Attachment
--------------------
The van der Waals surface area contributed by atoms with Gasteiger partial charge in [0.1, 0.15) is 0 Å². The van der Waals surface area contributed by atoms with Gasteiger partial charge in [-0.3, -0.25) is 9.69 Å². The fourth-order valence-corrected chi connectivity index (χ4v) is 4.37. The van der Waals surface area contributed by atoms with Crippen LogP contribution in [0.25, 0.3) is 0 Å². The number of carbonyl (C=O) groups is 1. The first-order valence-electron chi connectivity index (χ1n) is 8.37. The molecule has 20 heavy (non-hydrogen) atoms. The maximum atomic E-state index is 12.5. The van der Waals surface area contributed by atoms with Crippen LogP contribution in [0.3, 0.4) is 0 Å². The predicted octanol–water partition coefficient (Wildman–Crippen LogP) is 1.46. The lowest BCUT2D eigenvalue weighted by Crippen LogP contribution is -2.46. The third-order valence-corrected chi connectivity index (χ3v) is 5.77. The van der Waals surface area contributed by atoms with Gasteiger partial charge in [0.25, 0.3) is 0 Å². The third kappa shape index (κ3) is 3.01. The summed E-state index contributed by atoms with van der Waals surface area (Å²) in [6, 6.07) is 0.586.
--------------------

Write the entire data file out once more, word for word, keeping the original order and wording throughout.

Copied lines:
The van der Waals surface area contributed by atoms with Gasteiger partial charge in [0.1, 0.15) is 0 Å². The van der Waals surface area contributed by atoms with Gasteiger partial charge in [-0.3, -0.25) is 9.69 Å². The fourth-order valence-corrected chi connectivity index (χ4v) is 4.37. The van der Waals surface area contributed by atoms with Crippen LogP contribution in [0.25, 0.3) is 0 Å². The number of carbonyl (C=O) groups is 1. The first-order valence-electron chi connectivity index (χ1n) is 8.37. The molecule has 20 heavy (non-hydrogen) atoms. The maximum atomic E-state index is 12.5. The van der Waals surface area contributed by atoms with Crippen LogP contribution in [0.3, 0.4) is 0 Å². The predicted octanol–water partition coefficient (Wildman–Crippen LogP) is 1.46. The lowest BCUT2D eigenvalue weighted by Crippen LogP contribution is -2.46. The third-order valence-corrected chi connectivity index (χ3v) is 5.77. The van der Waals surface area contributed by atoms with Gasteiger partial charge in [0.25, 0.3) is 0 Å². The third kappa shape index (κ3) is 3.01. The summed E-state index contributed by atoms with van der Waals surface area (Å²) in [6, 6.07) is 0.586.